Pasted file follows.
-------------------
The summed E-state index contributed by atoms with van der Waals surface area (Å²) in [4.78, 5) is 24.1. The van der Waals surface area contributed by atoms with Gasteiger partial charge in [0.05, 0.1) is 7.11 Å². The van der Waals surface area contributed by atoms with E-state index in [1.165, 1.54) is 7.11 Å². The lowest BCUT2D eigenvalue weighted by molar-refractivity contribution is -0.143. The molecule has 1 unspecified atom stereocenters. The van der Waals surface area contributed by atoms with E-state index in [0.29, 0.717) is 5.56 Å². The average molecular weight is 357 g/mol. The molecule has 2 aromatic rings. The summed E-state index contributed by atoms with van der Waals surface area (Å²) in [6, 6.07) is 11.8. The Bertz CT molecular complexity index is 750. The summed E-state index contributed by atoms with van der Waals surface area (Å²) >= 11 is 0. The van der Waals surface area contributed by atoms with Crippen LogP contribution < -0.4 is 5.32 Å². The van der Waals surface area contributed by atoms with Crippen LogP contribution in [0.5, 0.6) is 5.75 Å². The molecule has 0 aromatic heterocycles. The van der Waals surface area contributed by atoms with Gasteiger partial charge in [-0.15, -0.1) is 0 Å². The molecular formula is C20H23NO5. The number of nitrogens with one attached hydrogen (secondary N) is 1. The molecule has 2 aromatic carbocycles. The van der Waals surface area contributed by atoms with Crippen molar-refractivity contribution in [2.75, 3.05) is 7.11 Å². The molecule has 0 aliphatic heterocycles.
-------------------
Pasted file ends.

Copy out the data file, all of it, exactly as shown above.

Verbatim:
The summed E-state index contributed by atoms with van der Waals surface area (Å²) in [4.78, 5) is 24.1. The van der Waals surface area contributed by atoms with Gasteiger partial charge in [0.05, 0.1) is 7.11 Å². The van der Waals surface area contributed by atoms with E-state index in [1.165, 1.54) is 7.11 Å². The lowest BCUT2D eigenvalue weighted by molar-refractivity contribution is -0.143. The molecule has 1 unspecified atom stereocenters. The van der Waals surface area contributed by atoms with E-state index in [0.29, 0.717) is 5.56 Å². The average molecular weight is 357 g/mol. The molecule has 2 aromatic rings. The summed E-state index contributed by atoms with van der Waals surface area (Å²) in [6, 6.07) is 11.8. The Bertz CT molecular complexity index is 750. The summed E-state index contributed by atoms with van der Waals surface area (Å²) >= 11 is 0. The van der Waals surface area contributed by atoms with Crippen LogP contribution < -0.4 is 5.32 Å². The van der Waals surface area contributed by atoms with Crippen LogP contribution in [0.5, 0.6) is 5.75 Å². The molecule has 0 aromatic heterocycles. The van der Waals surface area contributed by atoms with Gasteiger partial charge in [-0.15, -0.1) is 0 Å². The molecular formula is C20H23NO5. The number of nitrogens with one attached hydrogen (secondary N) is 1. The molecule has 2 aromatic carbocycles. The van der Waals surface area contributed by atoms with Crippen molar-refractivity contribution in [2.75, 3.05) is 7.11 Å². The molecule has 0 aliphatic heterocycles.